Fig ix Taylor’s Map of 1777 (sketch)

Map II. Estate Plans of Ellenborough Estate 1921

Fig x. Cary’s Map of 1787 (sketch)

Map III. Roads 1796

Plate II, III, IV. Typical Views of Cotswold Scarp

Plate V. Old Road, Southam

Fig xi. Greenwood’s Map 1824

Fig xii. Hall’s Map 1834

Fig xiii. Davis Map 1845

Fig xiv. Map from Ellenborough Estate Papers

Plate VI. Chapel of the Ascension

Plate VII. Pigeon House

Plate VIII. Barn

Plate IX. Southam Delabere from Winchcombe Road

Plate X. Manor Farm

Plate XI. Southam Delabere, front facade

Plate XII. Modern houses, Southam

Map IV. Map showing modern development

Plate XIII. Kayte Farm from Southam Lane

Plate XIV. Kayte Farm from Southam Lane (close up)

Map V. Section of Kayte Farm, 200acres

Hamlet and Parish of Southam, in the County of Gloucestershire

Method and Sources of Information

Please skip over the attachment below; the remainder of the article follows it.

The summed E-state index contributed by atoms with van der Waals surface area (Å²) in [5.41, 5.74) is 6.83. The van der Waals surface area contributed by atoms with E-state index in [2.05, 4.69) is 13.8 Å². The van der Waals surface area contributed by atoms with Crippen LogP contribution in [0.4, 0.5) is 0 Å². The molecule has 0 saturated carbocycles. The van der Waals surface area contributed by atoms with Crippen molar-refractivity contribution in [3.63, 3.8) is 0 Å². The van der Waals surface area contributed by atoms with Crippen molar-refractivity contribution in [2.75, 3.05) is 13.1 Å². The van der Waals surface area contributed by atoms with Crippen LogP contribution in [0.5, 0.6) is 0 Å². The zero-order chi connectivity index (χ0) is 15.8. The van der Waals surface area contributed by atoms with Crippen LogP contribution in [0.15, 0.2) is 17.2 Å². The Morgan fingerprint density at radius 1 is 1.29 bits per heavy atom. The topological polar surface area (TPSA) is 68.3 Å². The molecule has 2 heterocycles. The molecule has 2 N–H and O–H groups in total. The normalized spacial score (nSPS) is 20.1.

This Study was started in October 1961 with the aim of discovering how one would set about introducing schoolchildren to a local studies series of lessons.

The place chosen for study is Southam, a Hamlet and Parish in the County of Gloucestershire. Southam was chosen for various reasons amongst which were the following:

  1. Southam is within easy reach of Cheltenham.
  2. There are many old and interesting buildings in the Hamlet.
  3. According to George Elliot, Sloutham is the happiest “nation” in that it has no history.
  4. The last reason was the one which influenced my final choice the most. Every village no matter how small, must have some history, and I knew Southam was no exception.

I therefore made a definite choice of Southam and decided to concentrate on tracing the history of this hamlet, and to include also some information about the present Parish.

As George Elliot had said that Southam had no history, I assumed that there were few, if any, books on Southam. After consulting the Rector of Bishop’s Cleeve, who could offer no help at all, I examined all books, including deeds and guides, which might have some reference to Southam.